• I read hard, but did not find a confirmation. Is this a paperless technology? An email with a 2D barcode displayed on a smartphone being scanned by airport scanners? I wish I knew about this before. I had just traveled through Charlotte, Denver, Las Vegas, and Phoenix by U.S. Airways two weeks ago.
  • Yes, basically that's what it is. The only thing I don't like about it is that a lot of times the scanners seem to have difficulty scanning you screen on the first second or third try so I would rather just print out my boarding pass from home and be done.
  • I tried to use the app Key Ring to store barcodes of all rewards/loyalty cards in my phone, but the LCD screen on my EVO seems completely unreadable for scanners.
  • "48 percent of U.S. travelers who use their mobile phone for travel information and transactions also use their mobile phone to check-in for flights" Wow, I didn't think the percentage would be so high. I fly monthly from Pittsburgh to Chicago and I always feel weird as I am always the only one who uses a mobile boarding pass. (The O'Hare security people really hate mobile passes as there is only 1 or 2 readers in each area. Sort of makes it worth it.) **EDIT*** Oops. Misread it. "one in every seven bar-coded boarding passes worldwide will be delivered to passengers' mobile devices within two years." 1 in 7 in two years seems more reasonable.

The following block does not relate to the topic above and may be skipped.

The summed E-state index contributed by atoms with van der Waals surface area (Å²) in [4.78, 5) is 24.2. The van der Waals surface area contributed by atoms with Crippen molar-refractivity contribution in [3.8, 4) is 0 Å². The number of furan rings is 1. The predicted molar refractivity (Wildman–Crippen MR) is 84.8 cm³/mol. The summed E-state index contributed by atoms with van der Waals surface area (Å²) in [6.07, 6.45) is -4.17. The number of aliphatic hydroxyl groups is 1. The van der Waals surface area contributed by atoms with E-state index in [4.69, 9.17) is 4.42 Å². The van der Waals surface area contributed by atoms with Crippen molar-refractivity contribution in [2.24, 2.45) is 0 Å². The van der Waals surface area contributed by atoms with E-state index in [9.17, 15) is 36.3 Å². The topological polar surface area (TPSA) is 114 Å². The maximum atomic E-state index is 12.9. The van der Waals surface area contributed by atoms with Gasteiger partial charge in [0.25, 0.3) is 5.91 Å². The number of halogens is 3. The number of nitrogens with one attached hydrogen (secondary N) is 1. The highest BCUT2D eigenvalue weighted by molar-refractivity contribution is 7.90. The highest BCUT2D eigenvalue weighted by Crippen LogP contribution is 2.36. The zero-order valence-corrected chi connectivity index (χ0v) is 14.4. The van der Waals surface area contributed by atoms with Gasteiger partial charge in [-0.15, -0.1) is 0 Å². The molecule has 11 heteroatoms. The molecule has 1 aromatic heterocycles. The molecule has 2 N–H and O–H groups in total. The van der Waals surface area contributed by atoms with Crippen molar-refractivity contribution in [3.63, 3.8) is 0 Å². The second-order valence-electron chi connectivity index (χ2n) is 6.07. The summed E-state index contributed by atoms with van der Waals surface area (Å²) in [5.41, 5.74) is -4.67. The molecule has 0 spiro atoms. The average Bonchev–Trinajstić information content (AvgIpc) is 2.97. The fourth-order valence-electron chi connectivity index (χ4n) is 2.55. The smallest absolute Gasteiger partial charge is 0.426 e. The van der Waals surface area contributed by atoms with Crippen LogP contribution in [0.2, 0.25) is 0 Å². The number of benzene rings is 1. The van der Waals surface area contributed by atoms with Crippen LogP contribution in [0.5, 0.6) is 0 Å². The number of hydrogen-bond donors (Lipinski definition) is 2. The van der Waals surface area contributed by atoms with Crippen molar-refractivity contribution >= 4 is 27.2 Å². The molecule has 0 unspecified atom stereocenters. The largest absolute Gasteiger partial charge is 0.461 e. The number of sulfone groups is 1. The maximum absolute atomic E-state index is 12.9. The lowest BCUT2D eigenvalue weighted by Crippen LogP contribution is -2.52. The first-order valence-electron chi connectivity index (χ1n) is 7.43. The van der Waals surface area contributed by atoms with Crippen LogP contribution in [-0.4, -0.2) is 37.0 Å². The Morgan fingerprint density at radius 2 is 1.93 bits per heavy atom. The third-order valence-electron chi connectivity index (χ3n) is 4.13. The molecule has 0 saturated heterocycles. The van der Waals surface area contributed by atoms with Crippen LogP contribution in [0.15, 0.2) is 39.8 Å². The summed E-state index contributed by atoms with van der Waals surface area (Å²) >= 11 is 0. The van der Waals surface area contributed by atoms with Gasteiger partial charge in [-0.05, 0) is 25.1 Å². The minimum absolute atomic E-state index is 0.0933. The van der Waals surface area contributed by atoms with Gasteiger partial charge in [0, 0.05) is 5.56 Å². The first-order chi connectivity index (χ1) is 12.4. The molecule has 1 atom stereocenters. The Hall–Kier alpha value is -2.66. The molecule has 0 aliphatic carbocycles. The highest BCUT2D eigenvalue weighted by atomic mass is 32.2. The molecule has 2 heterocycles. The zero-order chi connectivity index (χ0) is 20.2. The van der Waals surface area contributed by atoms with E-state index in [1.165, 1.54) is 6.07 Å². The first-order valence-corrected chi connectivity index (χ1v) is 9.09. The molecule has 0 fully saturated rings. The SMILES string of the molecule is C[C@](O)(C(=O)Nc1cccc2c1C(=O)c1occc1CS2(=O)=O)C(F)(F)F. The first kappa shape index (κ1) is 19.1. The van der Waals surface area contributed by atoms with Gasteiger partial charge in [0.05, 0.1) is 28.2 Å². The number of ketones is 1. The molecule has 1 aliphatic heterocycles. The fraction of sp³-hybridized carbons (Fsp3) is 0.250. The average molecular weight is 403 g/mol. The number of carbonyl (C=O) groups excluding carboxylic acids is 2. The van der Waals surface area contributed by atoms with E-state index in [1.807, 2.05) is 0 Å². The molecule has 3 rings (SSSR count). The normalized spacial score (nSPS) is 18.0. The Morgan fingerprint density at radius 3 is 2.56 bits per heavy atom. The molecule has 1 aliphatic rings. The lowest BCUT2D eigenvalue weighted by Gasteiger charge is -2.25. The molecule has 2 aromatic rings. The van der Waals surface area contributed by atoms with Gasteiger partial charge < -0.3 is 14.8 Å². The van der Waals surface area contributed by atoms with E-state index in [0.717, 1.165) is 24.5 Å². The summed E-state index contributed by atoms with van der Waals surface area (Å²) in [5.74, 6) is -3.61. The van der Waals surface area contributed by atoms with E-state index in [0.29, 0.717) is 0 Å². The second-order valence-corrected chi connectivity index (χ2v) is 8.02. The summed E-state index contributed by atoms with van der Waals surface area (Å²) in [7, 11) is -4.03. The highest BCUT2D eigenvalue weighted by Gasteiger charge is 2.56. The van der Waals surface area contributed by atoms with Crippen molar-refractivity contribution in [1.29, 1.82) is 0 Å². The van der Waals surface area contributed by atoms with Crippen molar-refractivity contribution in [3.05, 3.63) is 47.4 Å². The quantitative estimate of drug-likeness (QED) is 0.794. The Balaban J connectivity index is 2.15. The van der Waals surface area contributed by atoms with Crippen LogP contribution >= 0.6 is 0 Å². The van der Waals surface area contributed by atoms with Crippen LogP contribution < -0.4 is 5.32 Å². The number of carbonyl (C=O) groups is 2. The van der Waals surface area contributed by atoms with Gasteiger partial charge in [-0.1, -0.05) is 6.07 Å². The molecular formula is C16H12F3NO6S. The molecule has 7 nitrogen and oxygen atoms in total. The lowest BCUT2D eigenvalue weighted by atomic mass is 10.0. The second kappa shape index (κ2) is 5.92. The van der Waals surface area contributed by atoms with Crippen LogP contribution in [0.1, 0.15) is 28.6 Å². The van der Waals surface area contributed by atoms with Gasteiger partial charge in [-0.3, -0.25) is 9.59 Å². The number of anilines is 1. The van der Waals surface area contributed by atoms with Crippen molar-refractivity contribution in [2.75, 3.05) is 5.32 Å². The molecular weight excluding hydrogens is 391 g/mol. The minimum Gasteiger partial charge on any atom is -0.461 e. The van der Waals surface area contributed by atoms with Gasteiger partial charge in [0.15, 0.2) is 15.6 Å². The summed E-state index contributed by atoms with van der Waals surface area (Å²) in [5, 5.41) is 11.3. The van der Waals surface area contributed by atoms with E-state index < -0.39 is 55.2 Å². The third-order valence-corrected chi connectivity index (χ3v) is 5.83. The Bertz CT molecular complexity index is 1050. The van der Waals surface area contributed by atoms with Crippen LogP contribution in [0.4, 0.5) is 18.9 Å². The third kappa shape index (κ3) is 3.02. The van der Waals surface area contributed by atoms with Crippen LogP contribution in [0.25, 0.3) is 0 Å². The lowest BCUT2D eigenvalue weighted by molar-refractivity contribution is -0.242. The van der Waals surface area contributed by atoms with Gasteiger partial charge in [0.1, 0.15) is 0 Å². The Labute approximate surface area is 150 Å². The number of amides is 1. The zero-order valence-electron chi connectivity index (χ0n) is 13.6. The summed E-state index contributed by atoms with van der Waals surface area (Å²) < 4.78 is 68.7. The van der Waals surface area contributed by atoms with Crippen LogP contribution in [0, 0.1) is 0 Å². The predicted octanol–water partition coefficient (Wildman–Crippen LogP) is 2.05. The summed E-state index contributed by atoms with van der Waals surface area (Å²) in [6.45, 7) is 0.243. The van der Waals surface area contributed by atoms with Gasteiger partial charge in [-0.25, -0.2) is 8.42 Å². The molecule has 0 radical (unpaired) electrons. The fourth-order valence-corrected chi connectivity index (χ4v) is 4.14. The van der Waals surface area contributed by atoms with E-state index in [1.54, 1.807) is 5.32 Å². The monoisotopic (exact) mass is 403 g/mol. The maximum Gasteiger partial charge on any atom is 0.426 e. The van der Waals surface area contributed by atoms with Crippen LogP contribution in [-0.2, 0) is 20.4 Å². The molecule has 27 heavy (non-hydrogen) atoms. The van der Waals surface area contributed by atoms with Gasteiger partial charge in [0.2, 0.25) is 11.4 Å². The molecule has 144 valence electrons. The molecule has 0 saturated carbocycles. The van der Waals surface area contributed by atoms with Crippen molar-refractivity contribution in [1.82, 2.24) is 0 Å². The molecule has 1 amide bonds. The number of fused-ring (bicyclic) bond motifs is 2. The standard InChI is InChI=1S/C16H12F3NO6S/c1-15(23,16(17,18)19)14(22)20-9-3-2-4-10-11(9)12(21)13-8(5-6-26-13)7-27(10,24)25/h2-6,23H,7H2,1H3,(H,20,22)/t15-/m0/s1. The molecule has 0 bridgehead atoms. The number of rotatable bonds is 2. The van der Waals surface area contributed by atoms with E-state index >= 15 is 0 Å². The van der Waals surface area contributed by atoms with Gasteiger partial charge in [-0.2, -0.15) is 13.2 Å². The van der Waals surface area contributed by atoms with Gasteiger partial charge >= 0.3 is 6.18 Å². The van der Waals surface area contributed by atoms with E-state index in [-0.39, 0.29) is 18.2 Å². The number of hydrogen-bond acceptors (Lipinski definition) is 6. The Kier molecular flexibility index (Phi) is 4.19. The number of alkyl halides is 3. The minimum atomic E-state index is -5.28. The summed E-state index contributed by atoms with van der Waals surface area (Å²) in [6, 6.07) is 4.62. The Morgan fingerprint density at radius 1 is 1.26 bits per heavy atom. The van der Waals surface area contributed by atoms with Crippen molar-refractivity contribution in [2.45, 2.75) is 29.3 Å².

• I can't stand US airways. Every single time I had to connect through Charlotte NC to anywhere on the east coast there was always some delay.
  • I don't fly very often, but I've used mobile boarding passes for a couple of trips on Delta. Loved it except for that one time, my phone decided to crash just as I got to the security to screening and it took 5 minutes for it to boot back up and retrieve the pass again.
  • I fly between the test markets for this on a regular basis and have been using the mobile boarding passes for several months now. It works for the scanner at the security checkpoint, as well as the scanner at the gate to get on the plane. I like it, but it isn't bullet proof. Basically, it sends an email with a link to a webpage that stores your boarding pass with QR barcode. So, your phone needs to be configured for that email account, and it has to have web access, it has to have a clean screen so the scanner can read it, and the scanner needs to be working. For now, I always print the passes as a back up in case the scanner isn't working, my phone dies, etc. I do look forward to when I don't need a backup plan, but hey, at least I can get on the plane and get where I need to go.